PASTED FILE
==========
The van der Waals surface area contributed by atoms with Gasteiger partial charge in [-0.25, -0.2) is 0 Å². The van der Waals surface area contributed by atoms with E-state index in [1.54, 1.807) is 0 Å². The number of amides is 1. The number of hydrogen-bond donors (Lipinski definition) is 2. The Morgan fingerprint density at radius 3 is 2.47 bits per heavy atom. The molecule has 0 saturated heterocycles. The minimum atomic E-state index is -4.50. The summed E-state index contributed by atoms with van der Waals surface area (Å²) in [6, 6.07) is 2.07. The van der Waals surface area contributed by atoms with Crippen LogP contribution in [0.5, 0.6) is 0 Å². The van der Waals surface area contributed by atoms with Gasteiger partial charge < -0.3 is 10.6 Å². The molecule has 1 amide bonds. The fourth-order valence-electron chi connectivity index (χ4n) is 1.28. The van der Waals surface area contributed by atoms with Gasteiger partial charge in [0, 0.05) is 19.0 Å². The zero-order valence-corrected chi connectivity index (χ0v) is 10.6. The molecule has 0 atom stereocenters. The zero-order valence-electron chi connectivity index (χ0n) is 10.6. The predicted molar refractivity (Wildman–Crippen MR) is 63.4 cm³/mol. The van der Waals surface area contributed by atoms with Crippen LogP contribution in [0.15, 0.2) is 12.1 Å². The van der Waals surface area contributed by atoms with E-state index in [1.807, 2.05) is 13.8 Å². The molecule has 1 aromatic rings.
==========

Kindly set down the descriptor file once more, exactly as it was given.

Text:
The van der Waals surface area contributed by atoms with Gasteiger partial charge in [-0.25, -0.2) is 0 Å². The van der Waals surface area contributed by atoms with E-state index in [1.54, 1.807) is 0 Å². The number of amides is 1. The number of hydrogen-bond donors (Lipinski definition) is 2. The Morgan fingerprint density at radius 3 is 2.47 bits per heavy atom. The molecule has 0 saturated heterocycles. The minimum atomic E-state index is -4.50. The summed E-state index contributed by atoms with van der Waals surface area (Å²) in [6, 6.07) is 2.07. The van der Waals surface area contributed by atoms with Crippen LogP contribution in [0.5, 0.6) is 0 Å². The van der Waals surface area contributed by atoms with Gasteiger partial charge < -0.3 is 10.6 Å². The molecule has 1 amide bonds. The fourth-order valence-electron chi connectivity index (χ4n) is 1.28. The van der Waals surface area contributed by atoms with Gasteiger partial charge in [0, 0.05) is 19.0 Å². The zero-order valence-corrected chi connectivity index (χ0v) is 10.6. The molecule has 0 atom stereocenters. The zero-order valence-electron chi connectivity index (χ0n) is 10.6. The predicted molar refractivity (Wildman–Crippen MR) is 63.4 cm³/mol. The van der Waals surface area contributed by atoms with Crippen LogP contribution in [0.15, 0.2) is 12.1 Å². The van der Waals surface area contributed by atoms with E-state index in [1.807, 2.05) is 13.8 Å². The molecule has 1 aromatic rings.